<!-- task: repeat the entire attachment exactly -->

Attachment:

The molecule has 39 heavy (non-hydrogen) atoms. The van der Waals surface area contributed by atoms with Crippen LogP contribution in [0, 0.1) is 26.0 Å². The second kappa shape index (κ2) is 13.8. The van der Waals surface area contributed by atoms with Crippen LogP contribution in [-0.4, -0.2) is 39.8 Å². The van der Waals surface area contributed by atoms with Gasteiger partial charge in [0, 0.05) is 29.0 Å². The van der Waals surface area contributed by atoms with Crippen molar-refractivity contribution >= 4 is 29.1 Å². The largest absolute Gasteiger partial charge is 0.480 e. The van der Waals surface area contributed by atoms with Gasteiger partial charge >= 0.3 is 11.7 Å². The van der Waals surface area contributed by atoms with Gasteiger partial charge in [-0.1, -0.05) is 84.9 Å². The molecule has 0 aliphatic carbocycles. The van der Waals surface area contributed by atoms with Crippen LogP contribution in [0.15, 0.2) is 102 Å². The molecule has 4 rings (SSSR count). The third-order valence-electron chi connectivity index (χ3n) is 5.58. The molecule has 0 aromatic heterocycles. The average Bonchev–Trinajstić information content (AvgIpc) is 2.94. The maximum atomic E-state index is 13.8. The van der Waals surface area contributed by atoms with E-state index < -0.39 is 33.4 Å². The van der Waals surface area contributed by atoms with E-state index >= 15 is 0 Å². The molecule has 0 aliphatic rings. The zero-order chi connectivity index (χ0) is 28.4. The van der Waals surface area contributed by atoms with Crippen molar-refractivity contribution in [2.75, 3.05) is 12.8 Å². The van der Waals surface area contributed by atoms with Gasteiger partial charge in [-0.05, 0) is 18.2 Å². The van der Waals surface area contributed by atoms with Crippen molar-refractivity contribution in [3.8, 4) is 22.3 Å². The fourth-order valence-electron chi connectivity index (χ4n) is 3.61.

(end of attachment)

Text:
The molecule has 39 heavy (non-hydrogen) atoms. The van der Waals surface area contributed by atoms with Crippen LogP contribution in [0, 0.1) is 26.0 Å². The second kappa shape index (κ2) is 13.8. The van der Waals surface area contributed by atoms with Crippen LogP contribution in [-0.4, -0.2) is 39.8 Å². The van der Waals surface area contributed by atoms with Gasteiger partial charge in [0, 0.05) is 29.0 Å². The van der Waals surface area contributed by atoms with Crippen molar-refractivity contribution >= 4 is 29.1 Å². The largest absolute Gasteiger partial charge is 0.480 e. The van der Waals surface area contributed by atoms with Gasteiger partial charge >= 0.3 is 11.7 Å². The van der Waals surface area contributed by atoms with Gasteiger partial charge in [-0.1, -0.05) is 84.9 Å². The molecule has 0 aliphatic carbocycles. The van der Waals surface area contributed by atoms with Crippen LogP contribution in [0.15, 0.2) is 102 Å². The molecule has 4 rings (SSSR count). The third-order valence-electron chi connectivity index (χ3n) is 5.58. The molecule has 0 aromatic heterocycles. The average Bonchev–Trinajstić information content (AvgIpc) is 2.94. The maximum atomic E-state index is 13.8. The van der Waals surface area contributed by atoms with E-state index < -0.39 is 33.4 Å². The van der Waals surface area contributed by atoms with E-state index >= 15 is 0 Å². The molecule has 0 aliphatic rings. The zero-order chi connectivity index (χ0) is 28.4. The van der Waals surface area contributed by atoms with Crippen molar-refractivity contribution in [2.75, 3.05) is 12.8 Å². The van der Waals surface area contributed by atoms with Gasteiger partial charge in [-0.05, 0) is 18.2 Å². The van der Waals surface area contributed by atoms with Crippen molar-refractivity contribution in [3.8, 4) is 22.3 Å². The fourth-order valence-electron chi connectivity index (χ4n) is 3.61.